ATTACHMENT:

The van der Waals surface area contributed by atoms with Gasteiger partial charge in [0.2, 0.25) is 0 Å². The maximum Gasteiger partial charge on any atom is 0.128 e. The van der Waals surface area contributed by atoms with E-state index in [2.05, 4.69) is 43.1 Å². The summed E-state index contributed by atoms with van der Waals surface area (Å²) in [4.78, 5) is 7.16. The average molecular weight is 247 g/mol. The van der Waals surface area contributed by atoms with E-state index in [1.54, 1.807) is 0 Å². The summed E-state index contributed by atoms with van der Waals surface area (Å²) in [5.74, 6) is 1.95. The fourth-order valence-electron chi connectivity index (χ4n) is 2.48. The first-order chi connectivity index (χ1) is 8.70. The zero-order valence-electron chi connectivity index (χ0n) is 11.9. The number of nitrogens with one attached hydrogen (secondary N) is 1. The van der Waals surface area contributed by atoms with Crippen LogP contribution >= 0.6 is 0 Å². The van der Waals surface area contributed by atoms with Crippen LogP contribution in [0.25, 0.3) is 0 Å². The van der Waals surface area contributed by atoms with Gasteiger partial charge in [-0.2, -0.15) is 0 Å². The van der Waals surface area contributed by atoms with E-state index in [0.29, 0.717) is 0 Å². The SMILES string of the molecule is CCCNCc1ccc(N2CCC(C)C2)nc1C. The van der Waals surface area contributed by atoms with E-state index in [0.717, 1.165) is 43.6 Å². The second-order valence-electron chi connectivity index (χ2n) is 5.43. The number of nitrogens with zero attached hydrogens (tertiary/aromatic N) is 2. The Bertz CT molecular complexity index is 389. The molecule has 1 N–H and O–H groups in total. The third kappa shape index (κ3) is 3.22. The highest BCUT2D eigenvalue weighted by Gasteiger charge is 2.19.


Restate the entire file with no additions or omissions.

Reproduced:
The van der Waals surface area contributed by atoms with Gasteiger partial charge in [0.2, 0.25) is 0 Å². The maximum Gasteiger partial charge on any atom is 0.128 e. The van der Waals surface area contributed by atoms with E-state index in [2.05, 4.69) is 43.1 Å². The summed E-state index contributed by atoms with van der Waals surface area (Å²) in [4.78, 5) is 7.16. The average molecular weight is 247 g/mol. The van der Waals surface area contributed by atoms with E-state index in [1.54, 1.807) is 0 Å². The summed E-state index contributed by atoms with van der Waals surface area (Å²) in [5.74, 6) is 1.95. The fourth-order valence-electron chi connectivity index (χ4n) is 2.48. The first-order chi connectivity index (χ1) is 8.70. The zero-order valence-electron chi connectivity index (χ0n) is 11.9. The number of nitrogens with one attached hydrogen (secondary N) is 1. The van der Waals surface area contributed by atoms with Crippen LogP contribution >= 0.6 is 0 Å². The van der Waals surface area contributed by atoms with Crippen LogP contribution in [0.25, 0.3) is 0 Å². The van der Waals surface area contributed by atoms with Gasteiger partial charge in [-0.2, -0.15) is 0 Å². The van der Waals surface area contributed by atoms with E-state index in [0.29, 0.717) is 0 Å². The SMILES string of the molecule is CCCNCc1ccc(N2CCC(C)C2)nc1C. The van der Waals surface area contributed by atoms with E-state index in [0.717, 1.165) is 43.6 Å². The second-order valence-electron chi connectivity index (χ2n) is 5.43. The number of nitrogens with zero attached hydrogens (tertiary/aromatic N) is 2. The Bertz CT molecular complexity index is 389. The molecule has 1 N–H and O–H groups in total. The third kappa shape index (κ3) is 3.22. The highest BCUT2D eigenvalue weighted by Gasteiger charge is 2.19.